My Self-Isolation Advice As a Cancer Patient

As a cancer patient, active treatment is filled with days where either your immune system is down so you don’t want to leave your house and risk getting sick or the treatment side effects are too bad that you can’t leave. As the COVID-19 crisis grows, my Facebook feed is filling up with friends’ posts that feel very familiar. They’re asking questions like: How can you social-distance/self-isolate without going stir crazy? How do you get food without coming into contact with anyone? And how many pairs of sweatpants do you need when you’re home all the time? It’s easy to see how a lack of community contact can start to wear on you quickly. Over the last 10 months of active treatment, I found that I did a lot better when I planned things out, so I’m sharing a few strategies that helped me immensely.

Talk to another grown-up (who is not your significant other) 

While I’m a natural introvert, going from eight hours a day of meetings and social interaction at work to pretty much no personal contact other than family and my bi-weekly appointments quickly started to mess with my head.  I had friends who were awesome at reaching out frequently, but I also made sure to do the same. I made new friends with neighbours who were home during the day and other people who were on leave from work.

Get some physical activity

At some points in the last year, this wasn’t much more than a five minute walk or some very easy yoga, but it made all the difference. It’s important to find things that are both enjoyable and feasible to do, even if you’re not feeling great. One of the things that I did was set up a bike in the basement in front of the TV and found some really good shows that I would only let myself watch while I was on the bike (like Game of Thrones and The Marvelous Mrs. Maisel).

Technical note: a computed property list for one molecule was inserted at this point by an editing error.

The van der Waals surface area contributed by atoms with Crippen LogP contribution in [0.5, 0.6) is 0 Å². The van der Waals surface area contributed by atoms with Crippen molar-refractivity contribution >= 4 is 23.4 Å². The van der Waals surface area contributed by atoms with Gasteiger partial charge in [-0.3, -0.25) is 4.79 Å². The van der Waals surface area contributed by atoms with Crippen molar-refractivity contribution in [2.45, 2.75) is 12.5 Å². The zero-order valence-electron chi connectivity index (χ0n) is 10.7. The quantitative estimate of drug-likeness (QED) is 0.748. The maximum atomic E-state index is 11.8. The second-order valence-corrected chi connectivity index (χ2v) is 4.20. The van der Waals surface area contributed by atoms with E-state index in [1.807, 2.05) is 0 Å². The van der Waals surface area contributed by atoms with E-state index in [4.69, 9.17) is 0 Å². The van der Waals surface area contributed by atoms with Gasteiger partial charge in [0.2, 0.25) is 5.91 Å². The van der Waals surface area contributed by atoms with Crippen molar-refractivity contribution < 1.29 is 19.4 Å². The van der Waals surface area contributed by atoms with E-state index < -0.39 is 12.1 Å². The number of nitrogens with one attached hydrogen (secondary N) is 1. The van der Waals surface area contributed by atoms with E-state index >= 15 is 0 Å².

Make a list of “productive” things and knock at least one of them off every day

I had a running list of things that I either needed or wanted to get done. Some were incredibly mundane, like organizing my sock drawer or rescheduling appointments, but I also managed to get through nine yearly photobooks (something that had been on my “to-do list” since my first child was born.)  For some reason, checking things off that list always made me feel much better about my day.

Make small changes that made being in the house more enjoyable
  • Get a good coffee machine. When you can make a latte at home, you don’t feel like you’re missing out by not going out.  If you’re not a coffee lover, stock up on delicious teas, sparkling water, or whatever your “thing” is.
  • Turn on the tunes.  I used to rarely turn on music in my house, but found a huge difference in my mood when I had it on.
  • Make your home a space that makes you happy to be there. For me this meant getting plants, a diffuser, and making sure that we had someone coming in every couple of weeks to help keep our space clean.
  • Get all the streaming services.  Well, maybe you don’t need all of them, but I really appreciated having choices.  While going through chemo, there were days I couldn’t concentrate on much, and other days when I needed a laugh.
Most importantly, take opportunities as they come and don’t count on them always being available

I’ve done a lot of great stuff over the last year that I wouldn’t have expected to be able to do while undergoing cancer treatment because I’ve learned to take advantage of the good days and not get too upset when the crappy ones show up again. Maybe, in hindsight, leaving for Mexico the day a pandemic was declared wasn’t the best idea (in our defense, we were already on the plane when it happened!), but I had an amazing time with my children, got us home safely and am now figuring out how to extend these strategies to them so that we all come out the other side of this healthy and happy. – Shannon Whitmore

Self-isolating does not mean you have to isolate from your breasties online. Are you a young woman with breast cancer looking to connect with others? Join the Rethink community here.

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